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Dr. Kim Mulvihill ReportingA hundred and fifty Americans die from heart problems before ever reaching the hospital.
Pat Coffey was just forty-three when she had crushing chest pain.
Pat Coffey: "I couldn't breathe, I could hardly speak."
In hopes of saving time, her husband drove her straight to the ER, a move that could have cost valuable time. Dial 9-1-1 and the emergency medical system gets tripped into gear.
Dr. Clay Mann, University of Utah: “Treatment actually starts 26 minutes quicker for those who access EMS or 9-1-1, compared to those who self-transport to the hospital.”
Doctor Mann and colleagues looked at twenty communities across the U.S. and found the time savings was universal. He says the emergency medical system brings part of the hospital to your home so life-saving care can begin immediately.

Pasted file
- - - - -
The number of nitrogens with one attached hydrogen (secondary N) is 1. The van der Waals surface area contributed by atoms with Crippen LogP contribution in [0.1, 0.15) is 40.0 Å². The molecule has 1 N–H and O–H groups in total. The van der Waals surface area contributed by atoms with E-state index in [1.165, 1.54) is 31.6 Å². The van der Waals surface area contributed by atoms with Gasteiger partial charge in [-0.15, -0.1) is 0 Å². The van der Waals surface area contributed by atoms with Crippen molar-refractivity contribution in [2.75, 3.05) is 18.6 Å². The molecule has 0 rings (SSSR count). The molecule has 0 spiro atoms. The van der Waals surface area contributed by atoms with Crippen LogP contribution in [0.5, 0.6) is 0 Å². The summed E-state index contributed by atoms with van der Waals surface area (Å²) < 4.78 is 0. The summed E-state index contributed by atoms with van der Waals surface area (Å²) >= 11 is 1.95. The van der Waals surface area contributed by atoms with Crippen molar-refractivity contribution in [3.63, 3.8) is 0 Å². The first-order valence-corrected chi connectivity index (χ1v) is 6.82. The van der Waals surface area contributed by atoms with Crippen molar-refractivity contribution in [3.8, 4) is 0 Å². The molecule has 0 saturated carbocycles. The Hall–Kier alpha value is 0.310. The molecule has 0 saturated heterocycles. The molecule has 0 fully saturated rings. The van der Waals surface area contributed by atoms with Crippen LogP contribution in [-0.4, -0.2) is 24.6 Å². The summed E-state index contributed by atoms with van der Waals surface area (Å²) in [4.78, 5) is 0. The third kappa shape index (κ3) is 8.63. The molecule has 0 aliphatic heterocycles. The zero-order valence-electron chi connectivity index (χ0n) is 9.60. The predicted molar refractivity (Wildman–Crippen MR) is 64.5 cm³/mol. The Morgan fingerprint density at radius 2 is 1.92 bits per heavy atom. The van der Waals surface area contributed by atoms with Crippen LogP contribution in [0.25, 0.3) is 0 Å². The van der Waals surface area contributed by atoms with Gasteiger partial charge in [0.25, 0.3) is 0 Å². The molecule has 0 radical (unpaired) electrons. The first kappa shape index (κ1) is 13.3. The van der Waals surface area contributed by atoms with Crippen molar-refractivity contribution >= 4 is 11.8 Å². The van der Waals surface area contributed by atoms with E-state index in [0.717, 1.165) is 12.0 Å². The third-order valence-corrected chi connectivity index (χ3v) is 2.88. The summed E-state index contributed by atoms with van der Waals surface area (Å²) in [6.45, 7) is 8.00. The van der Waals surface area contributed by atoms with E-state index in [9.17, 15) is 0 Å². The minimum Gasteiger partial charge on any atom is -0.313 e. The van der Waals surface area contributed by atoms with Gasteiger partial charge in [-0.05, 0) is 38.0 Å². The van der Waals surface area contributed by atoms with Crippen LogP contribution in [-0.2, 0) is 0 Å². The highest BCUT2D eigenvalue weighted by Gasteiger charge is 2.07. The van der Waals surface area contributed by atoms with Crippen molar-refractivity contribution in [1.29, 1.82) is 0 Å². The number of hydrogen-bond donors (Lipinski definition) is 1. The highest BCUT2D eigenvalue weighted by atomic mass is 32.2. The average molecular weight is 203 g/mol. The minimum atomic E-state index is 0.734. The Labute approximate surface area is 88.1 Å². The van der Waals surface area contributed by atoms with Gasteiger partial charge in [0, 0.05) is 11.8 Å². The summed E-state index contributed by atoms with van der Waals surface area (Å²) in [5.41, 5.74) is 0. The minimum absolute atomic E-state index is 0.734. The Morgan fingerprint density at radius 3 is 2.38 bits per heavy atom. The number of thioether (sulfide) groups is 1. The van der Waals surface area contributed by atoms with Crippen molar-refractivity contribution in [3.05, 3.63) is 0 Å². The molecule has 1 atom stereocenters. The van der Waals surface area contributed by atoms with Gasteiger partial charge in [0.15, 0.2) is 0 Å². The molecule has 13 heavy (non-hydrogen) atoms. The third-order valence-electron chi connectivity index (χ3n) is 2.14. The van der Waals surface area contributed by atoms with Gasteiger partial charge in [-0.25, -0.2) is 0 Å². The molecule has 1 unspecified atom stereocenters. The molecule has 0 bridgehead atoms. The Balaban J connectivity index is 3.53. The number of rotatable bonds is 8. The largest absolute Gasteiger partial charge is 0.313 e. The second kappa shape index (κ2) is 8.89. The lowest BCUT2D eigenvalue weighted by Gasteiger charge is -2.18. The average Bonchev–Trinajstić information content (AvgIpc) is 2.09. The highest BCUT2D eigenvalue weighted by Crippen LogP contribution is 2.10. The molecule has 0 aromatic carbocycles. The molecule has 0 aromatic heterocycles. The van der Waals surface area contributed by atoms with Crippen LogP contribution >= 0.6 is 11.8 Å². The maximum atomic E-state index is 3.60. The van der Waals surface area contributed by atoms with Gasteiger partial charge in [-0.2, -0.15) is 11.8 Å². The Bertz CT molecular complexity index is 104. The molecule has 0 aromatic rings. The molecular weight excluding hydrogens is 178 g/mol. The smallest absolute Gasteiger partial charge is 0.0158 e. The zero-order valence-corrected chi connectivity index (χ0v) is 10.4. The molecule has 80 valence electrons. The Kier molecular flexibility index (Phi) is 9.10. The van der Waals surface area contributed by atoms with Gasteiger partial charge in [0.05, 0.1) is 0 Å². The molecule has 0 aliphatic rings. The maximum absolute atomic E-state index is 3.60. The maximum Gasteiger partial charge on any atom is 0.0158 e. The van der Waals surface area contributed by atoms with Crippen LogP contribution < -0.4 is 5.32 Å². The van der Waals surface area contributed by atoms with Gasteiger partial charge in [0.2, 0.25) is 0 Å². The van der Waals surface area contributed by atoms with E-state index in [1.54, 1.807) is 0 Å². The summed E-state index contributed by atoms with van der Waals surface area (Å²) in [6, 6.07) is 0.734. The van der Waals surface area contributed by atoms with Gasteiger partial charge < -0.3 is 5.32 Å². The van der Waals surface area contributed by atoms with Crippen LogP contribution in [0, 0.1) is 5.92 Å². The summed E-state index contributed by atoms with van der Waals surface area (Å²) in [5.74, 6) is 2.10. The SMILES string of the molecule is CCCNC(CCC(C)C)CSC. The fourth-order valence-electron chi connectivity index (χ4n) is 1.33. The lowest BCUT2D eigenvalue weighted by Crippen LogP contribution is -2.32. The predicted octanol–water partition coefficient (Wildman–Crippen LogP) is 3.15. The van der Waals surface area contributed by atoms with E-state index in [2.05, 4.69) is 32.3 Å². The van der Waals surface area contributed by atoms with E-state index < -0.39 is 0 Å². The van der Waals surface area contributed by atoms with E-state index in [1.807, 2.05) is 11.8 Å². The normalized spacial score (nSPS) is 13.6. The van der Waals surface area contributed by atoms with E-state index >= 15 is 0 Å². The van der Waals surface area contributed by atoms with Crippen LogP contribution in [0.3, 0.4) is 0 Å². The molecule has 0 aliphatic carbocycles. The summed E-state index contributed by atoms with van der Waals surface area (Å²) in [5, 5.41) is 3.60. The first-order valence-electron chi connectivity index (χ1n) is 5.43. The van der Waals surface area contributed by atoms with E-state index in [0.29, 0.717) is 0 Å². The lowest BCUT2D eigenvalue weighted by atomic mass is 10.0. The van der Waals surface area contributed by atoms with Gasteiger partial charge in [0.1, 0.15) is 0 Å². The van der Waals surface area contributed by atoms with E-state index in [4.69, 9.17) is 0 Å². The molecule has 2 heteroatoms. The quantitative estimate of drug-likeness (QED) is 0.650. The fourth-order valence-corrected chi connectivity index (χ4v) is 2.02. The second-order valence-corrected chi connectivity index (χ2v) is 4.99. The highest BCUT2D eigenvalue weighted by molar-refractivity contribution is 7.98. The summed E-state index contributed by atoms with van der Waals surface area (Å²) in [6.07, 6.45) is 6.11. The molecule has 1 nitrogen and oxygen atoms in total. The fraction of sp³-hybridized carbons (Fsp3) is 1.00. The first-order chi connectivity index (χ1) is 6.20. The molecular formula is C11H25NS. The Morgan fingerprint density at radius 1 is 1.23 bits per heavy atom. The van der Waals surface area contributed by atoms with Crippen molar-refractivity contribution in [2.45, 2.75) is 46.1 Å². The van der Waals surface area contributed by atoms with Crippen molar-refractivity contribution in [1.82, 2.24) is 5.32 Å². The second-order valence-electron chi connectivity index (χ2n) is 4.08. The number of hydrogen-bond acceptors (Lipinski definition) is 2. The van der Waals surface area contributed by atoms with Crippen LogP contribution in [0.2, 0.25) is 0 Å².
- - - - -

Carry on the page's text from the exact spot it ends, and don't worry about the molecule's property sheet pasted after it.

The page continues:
And that's not all. Paramedics are able to warn the hospital when a patient with a cardiac emergency is headed in so definitive treatment, like clot-busting medication, can be ready when the patient arrives.
Dr. Mann: "We found those folks who called 9-1-1 and accessed EMS actually received definitive therapy, thrombolytic therapy, 17 minutes quicker than those who self-present in an emergency department."
When it comes to a heart attack, time is of the essence. Your heart is being strangled for every minute you're not receiving treatment. But nationwide fewer than half the people having chest pain dial 9-1-1.
Dr. Mann: "Nobody wants the attention drawn to them. You know, the big ambulance comes into your driveway and the lights are flashing and everybody in the neighborhood wants to know what's happened. And then if it turns out that it isn't any real big thing then you're embarrassed."
With 250,000 Americans dying each year from coronary events before ever reaching the hospital, there's no room for being embarrassed--it's time to save a life.